Colored Pencils Shading Tips
Shading with colored pencils is easy and fun. It can give depth to any design and expand the range of a small number of pencils to hundreds of variations. In this article we’ll look at five different tips or techniques that can give smooth, beautiful shading to any design.
Prismacolor Premier Colors used:
Reds dark to light:
- Tuscan Red 937
- Crimson Lake 925
- Carmine Red 926
- Blush Pink 928
- Deco Pink 1014
Greens dark to light:
- Olive Green 911
- Apple Green 912
- Chartreuse 989
- Yellow Chartreuse 1004
Golds dark to light:
- Goldenrod 1034
- Yellow Ochre 942
- Jasmine Yellow 1012
Prismacolor Colorless Blender pencil 1077
Prismacolor Colorless Blender Marker or Bestine rubber cement thinner or Zippo lighter fluid or Turpenoid odorless mineral spirits
If you don’t have these colors, substitute five reds (including pinks), four greens (including yellow or nearly yellow green) and three values of gold to light gold or cream. Cream would have worked as well as jasmine. Or use shaded colors of other hues or values, make up your own color harmony! I chose predominantly red and green for a natural look but you could color this in any way you wanted!
Hues can change along a value gradient too, you could use a blue-violet, purple, red-purple, magenta and pink range for a gorgeous effect. The rose design in the center is a traditional heraldic rose based on wild roses with only five petals rather than today’s multipetal varieties.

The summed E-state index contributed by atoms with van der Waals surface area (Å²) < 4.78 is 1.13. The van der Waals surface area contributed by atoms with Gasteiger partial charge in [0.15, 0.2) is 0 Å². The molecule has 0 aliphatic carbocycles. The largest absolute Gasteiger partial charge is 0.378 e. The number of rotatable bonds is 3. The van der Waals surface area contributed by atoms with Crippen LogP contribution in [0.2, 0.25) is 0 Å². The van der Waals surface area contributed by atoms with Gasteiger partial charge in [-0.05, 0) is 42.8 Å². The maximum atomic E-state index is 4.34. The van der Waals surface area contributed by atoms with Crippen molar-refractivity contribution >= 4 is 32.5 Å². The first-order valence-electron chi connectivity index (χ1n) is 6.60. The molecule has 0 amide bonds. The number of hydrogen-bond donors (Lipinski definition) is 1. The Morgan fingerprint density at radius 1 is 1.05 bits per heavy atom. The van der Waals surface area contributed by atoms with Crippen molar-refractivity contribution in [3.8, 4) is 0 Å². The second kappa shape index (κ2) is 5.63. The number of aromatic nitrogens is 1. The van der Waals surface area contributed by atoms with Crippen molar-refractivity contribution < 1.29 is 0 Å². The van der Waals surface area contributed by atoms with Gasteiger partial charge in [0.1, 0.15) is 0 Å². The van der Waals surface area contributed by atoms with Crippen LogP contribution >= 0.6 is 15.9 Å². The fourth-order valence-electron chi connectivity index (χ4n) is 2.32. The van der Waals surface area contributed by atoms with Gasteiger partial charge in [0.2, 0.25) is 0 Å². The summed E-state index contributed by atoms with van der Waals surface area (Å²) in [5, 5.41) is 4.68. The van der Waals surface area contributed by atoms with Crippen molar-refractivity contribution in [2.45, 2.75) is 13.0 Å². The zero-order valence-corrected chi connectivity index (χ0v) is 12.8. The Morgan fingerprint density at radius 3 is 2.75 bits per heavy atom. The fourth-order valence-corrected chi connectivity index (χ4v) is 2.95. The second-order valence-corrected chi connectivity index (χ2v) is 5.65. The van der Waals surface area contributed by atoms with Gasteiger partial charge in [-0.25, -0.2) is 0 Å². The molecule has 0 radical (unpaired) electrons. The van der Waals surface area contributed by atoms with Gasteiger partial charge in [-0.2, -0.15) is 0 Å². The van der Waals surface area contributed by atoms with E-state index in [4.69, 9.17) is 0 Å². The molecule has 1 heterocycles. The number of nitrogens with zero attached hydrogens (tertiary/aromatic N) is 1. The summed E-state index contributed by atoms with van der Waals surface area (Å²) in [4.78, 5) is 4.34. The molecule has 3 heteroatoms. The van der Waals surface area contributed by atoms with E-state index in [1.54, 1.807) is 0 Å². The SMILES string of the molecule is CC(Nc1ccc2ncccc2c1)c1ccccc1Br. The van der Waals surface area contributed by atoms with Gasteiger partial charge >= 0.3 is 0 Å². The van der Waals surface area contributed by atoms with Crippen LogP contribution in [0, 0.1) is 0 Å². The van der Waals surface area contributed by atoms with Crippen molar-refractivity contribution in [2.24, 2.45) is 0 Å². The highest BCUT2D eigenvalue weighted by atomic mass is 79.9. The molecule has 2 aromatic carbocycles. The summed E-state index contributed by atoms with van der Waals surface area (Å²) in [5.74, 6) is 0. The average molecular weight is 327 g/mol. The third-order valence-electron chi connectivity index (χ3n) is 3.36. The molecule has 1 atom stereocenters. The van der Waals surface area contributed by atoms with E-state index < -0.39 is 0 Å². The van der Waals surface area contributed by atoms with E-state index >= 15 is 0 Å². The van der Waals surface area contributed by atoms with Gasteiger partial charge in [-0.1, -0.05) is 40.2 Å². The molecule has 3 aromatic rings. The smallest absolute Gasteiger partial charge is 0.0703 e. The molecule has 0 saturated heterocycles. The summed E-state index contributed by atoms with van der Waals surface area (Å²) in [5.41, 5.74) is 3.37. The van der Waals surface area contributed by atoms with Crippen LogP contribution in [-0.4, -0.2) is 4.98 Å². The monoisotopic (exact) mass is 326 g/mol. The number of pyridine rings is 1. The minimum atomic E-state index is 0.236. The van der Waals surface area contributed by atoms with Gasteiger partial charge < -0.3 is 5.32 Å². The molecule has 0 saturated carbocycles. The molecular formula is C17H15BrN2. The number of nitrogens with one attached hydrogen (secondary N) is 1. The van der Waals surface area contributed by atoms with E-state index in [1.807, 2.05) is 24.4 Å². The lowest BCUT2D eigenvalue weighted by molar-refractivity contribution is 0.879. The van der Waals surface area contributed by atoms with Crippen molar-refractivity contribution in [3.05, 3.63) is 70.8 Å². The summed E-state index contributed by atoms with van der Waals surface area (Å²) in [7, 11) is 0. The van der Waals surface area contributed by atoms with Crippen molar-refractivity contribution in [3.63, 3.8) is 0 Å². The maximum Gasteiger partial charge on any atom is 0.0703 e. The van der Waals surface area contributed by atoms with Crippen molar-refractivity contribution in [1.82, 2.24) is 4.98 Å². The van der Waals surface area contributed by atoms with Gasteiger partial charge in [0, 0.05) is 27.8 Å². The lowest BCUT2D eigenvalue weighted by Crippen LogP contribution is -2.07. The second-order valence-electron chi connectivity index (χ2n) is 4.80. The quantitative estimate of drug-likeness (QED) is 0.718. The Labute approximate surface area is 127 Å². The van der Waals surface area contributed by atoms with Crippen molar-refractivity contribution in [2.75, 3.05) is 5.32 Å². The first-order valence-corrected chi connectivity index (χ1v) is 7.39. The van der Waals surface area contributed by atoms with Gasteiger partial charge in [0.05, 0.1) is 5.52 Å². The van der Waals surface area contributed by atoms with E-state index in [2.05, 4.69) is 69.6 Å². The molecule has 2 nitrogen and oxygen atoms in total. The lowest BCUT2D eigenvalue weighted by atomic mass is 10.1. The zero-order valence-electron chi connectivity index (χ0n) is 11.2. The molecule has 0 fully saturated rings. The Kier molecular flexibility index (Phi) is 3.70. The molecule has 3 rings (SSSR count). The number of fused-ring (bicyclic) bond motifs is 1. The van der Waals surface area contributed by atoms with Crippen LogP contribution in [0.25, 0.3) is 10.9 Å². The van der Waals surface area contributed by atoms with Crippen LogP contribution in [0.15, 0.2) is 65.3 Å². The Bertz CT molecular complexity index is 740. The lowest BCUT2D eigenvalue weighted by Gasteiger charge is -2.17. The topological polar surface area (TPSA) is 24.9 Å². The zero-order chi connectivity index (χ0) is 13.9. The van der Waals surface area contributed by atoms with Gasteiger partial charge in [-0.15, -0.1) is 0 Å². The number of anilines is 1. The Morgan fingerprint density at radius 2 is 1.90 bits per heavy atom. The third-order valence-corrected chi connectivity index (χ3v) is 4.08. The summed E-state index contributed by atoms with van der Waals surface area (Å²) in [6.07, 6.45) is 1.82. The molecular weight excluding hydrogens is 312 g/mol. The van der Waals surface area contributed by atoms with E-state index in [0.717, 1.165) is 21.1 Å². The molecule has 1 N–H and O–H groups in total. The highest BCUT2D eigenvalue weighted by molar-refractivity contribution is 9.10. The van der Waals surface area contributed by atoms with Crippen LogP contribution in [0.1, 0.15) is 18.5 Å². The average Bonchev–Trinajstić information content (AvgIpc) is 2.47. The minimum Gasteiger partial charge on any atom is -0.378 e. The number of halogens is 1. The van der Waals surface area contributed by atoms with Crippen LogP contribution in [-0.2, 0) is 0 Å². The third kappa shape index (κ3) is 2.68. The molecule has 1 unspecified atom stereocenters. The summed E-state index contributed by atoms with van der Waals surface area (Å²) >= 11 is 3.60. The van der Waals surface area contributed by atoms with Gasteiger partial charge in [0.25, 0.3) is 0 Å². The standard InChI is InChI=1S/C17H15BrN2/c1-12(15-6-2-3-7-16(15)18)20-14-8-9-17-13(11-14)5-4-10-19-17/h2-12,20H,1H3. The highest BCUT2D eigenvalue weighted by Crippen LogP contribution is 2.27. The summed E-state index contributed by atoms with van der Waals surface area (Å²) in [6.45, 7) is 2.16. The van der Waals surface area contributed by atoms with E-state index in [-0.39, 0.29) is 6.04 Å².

If you have fewer colors, shading red, green, orange up through yellow works well and cold colors like violet, blue and magenta to white. A white pencil can be used instead of the Colorless Blender pencil but darks should be restated over it.
Here’s five great tips for good shading!
1. Pressure Shading
The simplest, most natural type of shading is to just alter pressure on your pencil. Sharpen it to a fine point and make small overlapping circular marks with as light a pressure as you can. Try to cover the area smoothly at the light end of the section and then gradually increase pressure as you work toward the darker end where it’s filled in nearly solid.
Alternately, you can shade the entire area smoothly in the lightest value, then add more layers as it gets darker and darker shrinking the area of the last layers. You can fade these smoothly into each other or leave a clear line between areas shaded once or more than once.
Pressure shading is a good way to take a dark or medium value pencil and get more variations out of it.
Pressure shading is a good way to take a dark or medium value pencil and get more variations out of it. The red in any 12 color set will give at least three or four different pinks before you reach the point where your hand can’t press more lightly and still have control. Practice extends the number of values you can achieve just by pressure changing.
Here’s the petals on the Rose Mandala shaded in entirely with pressure changing:
2. Colorless Blend
Pressure shaded areas show flecks of white from the paper. One of the simplest ways to smooth them is burnishing with a colorless blender. Start at the lightest area and press hard while making slightly larger overlapping short or circular marks. Stay within value areas and work light to dark. This will darken and intensify the color, smooth out all the white specks and give a polished surface to the areas.